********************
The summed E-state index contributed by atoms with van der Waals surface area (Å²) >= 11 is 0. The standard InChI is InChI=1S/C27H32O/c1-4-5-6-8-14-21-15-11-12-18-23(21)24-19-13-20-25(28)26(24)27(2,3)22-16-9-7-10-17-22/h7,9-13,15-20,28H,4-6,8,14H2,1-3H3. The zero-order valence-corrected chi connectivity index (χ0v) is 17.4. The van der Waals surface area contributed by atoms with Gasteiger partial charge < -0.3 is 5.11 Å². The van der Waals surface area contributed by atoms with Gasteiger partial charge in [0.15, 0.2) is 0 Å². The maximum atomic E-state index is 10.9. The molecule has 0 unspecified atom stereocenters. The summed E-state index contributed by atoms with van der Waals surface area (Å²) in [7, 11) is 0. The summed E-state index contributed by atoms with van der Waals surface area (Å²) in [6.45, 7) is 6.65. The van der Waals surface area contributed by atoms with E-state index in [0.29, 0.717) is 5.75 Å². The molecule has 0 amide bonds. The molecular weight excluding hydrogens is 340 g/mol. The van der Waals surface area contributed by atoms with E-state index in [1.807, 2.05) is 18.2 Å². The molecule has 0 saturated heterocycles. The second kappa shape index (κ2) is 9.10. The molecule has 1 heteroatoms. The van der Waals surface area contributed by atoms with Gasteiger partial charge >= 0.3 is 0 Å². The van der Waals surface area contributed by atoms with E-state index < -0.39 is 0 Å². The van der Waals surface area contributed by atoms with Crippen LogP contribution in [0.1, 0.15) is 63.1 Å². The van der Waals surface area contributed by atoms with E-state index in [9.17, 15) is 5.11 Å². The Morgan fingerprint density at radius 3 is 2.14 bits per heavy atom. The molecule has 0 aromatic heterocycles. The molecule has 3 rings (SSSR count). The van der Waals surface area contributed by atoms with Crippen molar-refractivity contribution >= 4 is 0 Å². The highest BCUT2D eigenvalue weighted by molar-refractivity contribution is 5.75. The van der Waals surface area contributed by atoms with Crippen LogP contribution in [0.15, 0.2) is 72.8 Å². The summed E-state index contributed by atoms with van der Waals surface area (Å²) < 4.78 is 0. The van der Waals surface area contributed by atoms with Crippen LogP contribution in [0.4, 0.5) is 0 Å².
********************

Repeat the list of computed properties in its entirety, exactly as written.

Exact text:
The summed E-state index contributed by atoms with van der Waals surface area (Å²) >= 11 is 0. The standard InChI is InChI=1S/C27H32O/c1-4-5-6-8-14-21-15-11-12-18-23(21)24-19-13-20-25(28)26(24)27(2,3)22-16-9-7-10-17-22/h7,9-13,15-20,28H,4-6,8,14H2,1-3H3. The zero-order valence-corrected chi connectivity index (χ0v) is 17.4. The van der Waals surface area contributed by atoms with Gasteiger partial charge < -0.3 is 5.11 Å². The van der Waals surface area contributed by atoms with Gasteiger partial charge in [0.15, 0.2) is 0 Å². The maximum atomic E-state index is 10.9. The molecule has 0 unspecified atom stereocenters. The summed E-state index contributed by atoms with van der Waals surface area (Å²) in [7, 11) is 0. The summed E-state index contributed by atoms with van der Waals surface area (Å²) in [6.45, 7) is 6.65. The van der Waals surface area contributed by atoms with E-state index in [0.29, 0.717) is 5.75 Å². The molecule has 0 amide bonds. The molecular weight excluding hydrogens is 340 g/mol. The van der Waals surface area contributed by atoms with E-state index in [1.807, 2.05) is 18.2 Å². The molecule has 0 saturated heterocycles. The second kappa shape index (κ2) is 9.10. The molecule has 1 heteroatoms. The van der Waals surface area contributed by atoms with Gasteiger partial charge >= 0.3 is 0 Å². The van der Waals surface area contributed by atoms with E-state index < -0.39 is 0 Å². The van der Waals surface area contributed by atoms with Crippen LogP contribution in [0.1, 0.15) is 63.1 Å². The van der Waals surface area contributed by atoms with E-state index in [9.17, 15) is 5.11 Å². The Morgan fingerprint density at radius 3 is 2.14 bits per heavy atom. The molecule has 0 aromatic heterocycles. The molecule has 3 rings (SSSR count). The van der Waals surface area contributed by atoms with Crippen molar-refractivity contribution >= 4 is 0 Å². The highest BCUT2D eigenvalue weighted by molar-refractivity contribution is 5.75. The van der Waals surface area contributed by atoms with Crippen LogP contribution in [0.15, 0.2) is 72.8 Å². The summed E-state index contributed by atoms with van der Waals surface area (Å²) < 4.78 is 0. The van der Waals surface area contributed by atoms with Crippen LogP contribution in [0.4, 0.5) is 0 Å².